Greg Vaughn blasts teammates after lackluster 10-0 loss to A's.
By MARC TOPKIN
© St. Petersburg Times, published September 10, 2000
OAKLAND, Calif. -- There wasn't much to Saturday's game for the Devil Rays. They managed just two singles against Oakland's Tim Hudson. They gave up a team-record-tying six home runs, five by Albie Lopez. They lost 10-0, and they went down meekly in doing so, the 2-hour, 5-minute game being their shortest of the year.
But while most of the players were hurrying back for a night out in San Francisco, Greg Vaughn lashed out. He claimed his teammates were doing too much complaining and not enough performing, and suggested that some had obviously already given up on the season.
"I'm tired of all the excuses," Vaughn said. "I'm tired of the pouting. This ain't day care. Nobody in here is a baby sitter. Let's go. Nine innings. Every day. .
"Everyone in here is a grown man. Start acting like grown men and let's go. We've got three weeks left. If you're tired or if you want to quit, go tell somebody. If you're "getting screwed,' I'm sure they can work it out so you can get a different job."
Vaughn wasn't specific in his criticism, but it's clear the Rays' effort -- or lack thereof -- Saturday troubled him.
They were down 3-0 after four batters, 5-0 after two innings, and 10-0 by the fifth.
"Right now I'm frustrated," Vaughn said. "You've got to expect to win. You've got to expect to come back. You've got to keep pushing, keep grinding. You've got to get rid of the excuses and quit feeling sorry for yourself and carry on. .
"You come through the door, be ready to play. You're down, you're losing 2-0, you still pull for one another and play hard. You're winning, you play hard, so don't give me two different attitudes. You're getting your hits or you're making your pitches, everything's fine. Be the same every time. Let's go."
Lopez came into the game looking to tie Rolando Arrojo's team record of 21 career victories. Instead he matched another Arrojo mark -- most home runs given up in a game.
"Everything that had been on for him was off for him today," manager Larry Rothschild said. "It would look like he was getting it and then, boom, there'd be a home run. I tried to let him settle in and find it, and a couple of times it looked like he'd get it going, but as soon as it looked like he was, he wasn't."
In 32/3 innings, Lopez faced 19 batters -- five hit home runs, three others got hits and two bunted.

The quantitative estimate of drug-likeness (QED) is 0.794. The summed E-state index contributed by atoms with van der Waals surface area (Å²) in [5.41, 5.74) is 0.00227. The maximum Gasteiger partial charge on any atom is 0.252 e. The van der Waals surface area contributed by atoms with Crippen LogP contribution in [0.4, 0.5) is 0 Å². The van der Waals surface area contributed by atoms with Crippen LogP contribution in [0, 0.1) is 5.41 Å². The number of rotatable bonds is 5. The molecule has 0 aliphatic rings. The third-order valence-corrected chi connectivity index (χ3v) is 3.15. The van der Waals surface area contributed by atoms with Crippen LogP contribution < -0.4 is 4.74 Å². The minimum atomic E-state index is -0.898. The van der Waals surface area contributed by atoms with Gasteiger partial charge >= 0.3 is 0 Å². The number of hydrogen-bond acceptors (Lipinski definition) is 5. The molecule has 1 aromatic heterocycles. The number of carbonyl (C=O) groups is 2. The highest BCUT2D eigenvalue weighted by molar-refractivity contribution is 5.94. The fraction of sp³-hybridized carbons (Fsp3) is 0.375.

Lopez, who'd rolled off a 9-6 record and 3.20 ERA in 19 starts, said he had no trouble with the sore left calf that forced him from his last start or any other physical problems.
Basically, he just didn't have much of anything working.
"Nothing," Lopez said. "I didn't have a cutter, I didn't have a fastball, I didn't have location."
The powerful A's feasted on his mistakes. Jason Giambi hit two home runs, both majestic shots that soared over the 400-foot centerfield fence and struck high on a stadium wall.
But Ben Grieve delivered the most amazing blast, a shot estimated at 450 feet that landed in the football bleacher seats well above and beyond the right-centerfield fence. It was only the third ball to reach that level since Network Associates Coliseum was renovated in 1996 -- Larry Walker and Jose Canseco had the others.
"That's a bomb," Giambi said. "Someone needs to get Bennie to pee in a cup."
Hudson was equally impressive on the mound. The 25-year-old right-hander improved his record to 16-4, allowing the two hits and no walks while striking out four. The Rays went three up and three down in seven of the nine innings.
"He just wasn't giving you anything good to hit," Steve Cox said. "I saw one good pitch to hit pretty much all day, and I took it. He keeps you off-balance, and his ball had a different kind of action."
For a Rays team that is batting .203 in nine September games, that wasn't a good sign.
"He got a lot of quick outs," Rothschild said. "And he knew what to do with the lead. There were a lot of weak ground ball outs, and anything we hit hard was at people. That made it a quick day for him."
Having lost seven of their past nine, the Rays have 20 games to play. With nine wins, they'll surpass their victory total from last season. With one more loss and a Yankees win, they'll officially be eliminated from the American League East race.